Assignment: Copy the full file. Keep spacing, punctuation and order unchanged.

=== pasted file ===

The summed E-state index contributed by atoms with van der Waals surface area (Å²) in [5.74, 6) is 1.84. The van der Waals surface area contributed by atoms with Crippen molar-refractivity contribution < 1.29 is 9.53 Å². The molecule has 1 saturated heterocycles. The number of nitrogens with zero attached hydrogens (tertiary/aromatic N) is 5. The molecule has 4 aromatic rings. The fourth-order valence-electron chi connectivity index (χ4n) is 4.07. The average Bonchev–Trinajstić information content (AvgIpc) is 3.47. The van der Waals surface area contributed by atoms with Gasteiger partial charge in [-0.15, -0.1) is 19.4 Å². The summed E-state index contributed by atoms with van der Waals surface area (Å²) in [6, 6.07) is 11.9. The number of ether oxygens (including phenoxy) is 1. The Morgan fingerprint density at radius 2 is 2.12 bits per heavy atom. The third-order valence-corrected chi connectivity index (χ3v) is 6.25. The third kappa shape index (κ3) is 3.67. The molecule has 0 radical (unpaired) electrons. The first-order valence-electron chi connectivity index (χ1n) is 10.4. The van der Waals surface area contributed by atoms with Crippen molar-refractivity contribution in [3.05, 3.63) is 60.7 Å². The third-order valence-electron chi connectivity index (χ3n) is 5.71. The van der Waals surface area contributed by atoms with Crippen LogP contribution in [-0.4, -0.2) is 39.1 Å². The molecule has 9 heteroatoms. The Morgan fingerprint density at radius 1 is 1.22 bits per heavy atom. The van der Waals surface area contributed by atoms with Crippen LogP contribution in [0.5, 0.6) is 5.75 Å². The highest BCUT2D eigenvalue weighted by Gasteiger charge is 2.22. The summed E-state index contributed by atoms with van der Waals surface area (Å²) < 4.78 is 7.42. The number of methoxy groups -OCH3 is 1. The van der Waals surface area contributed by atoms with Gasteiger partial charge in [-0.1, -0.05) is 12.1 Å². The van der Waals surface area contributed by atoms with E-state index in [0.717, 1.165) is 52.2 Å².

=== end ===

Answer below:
The summed E-state index contributed by atoms with van der Waals surface area (Å²) in [5.74, 6) is 1.84. The van der Waals surface area contributed by atoms with Crippen molar-refractivity contribution < 1.29 is 9.53 Å². The molecule has 1 saturated heterocycles. The number of nitrogens with zero attached hydrogens (tertiary/aromatic N) is 5. The molecule has 4 aromatic rings. The fourth-order valence-electron chi connectivity index (χ4n) is 4.07. The average Bonchev–Trinajstić information content (AvgIpc) is 3.47. The van der Waals surface area contributed by atoms with Gasteiger partial charge in [-0.15, -0.1) is 19.4 Å². The summed E-state index contributed by atoms with van der Waals surface area (Å²) in [6, 6.07) is 11.9. The number of ether oxygens (including phenoxy) is 1. The Morgan fingerprint density at radius 2 is 2.12 bits per heavy atom. The third-order valence-corrected chi connectivity index (χ3v) is 6.25. The third kappa shape index (κ3) is 3.67. The molecule has 0 radical (unpaired) electrons. The first-order valence-electron chi connectivity index (χ1n) is 10.4. The van der Waals surface area contributed by atoms with Crippen molar-refractivity contribution in [3.05, 3.63) is 60.7 Å². The third-order valence-electron chi connectivity index (χ3n) is 5.71. The van der Waals surface area contributed by atoms with Crippen LogP contribution in [-0.4, -0.2) is 39.1 Å². The molecule has 9 heteroatoms. The Morgan fingerprint density at radius 1 is 1.22 bits per heavy atom. The van der Waals surface area contributed by atoms with Crippen LogP contribution in [0.5, 0.6) is 5.75 Å². The highest BCUT2D eigenvalue weighted by Gasteiger charge is 2.22. The summed E-state index contributed by atoms with van der Waals surface area (Å²) < 4.78 is 7.42. The number of methoxy groups -OCH3 is 1. The van der Waals surface area contributed by atoms with Gasteiger partial charge in [-0.1, -0.05) is 12.1 Å². The van der Waals surface area contributed by atoms with E-state index in [0.717, 1.165) is 52.2 Å².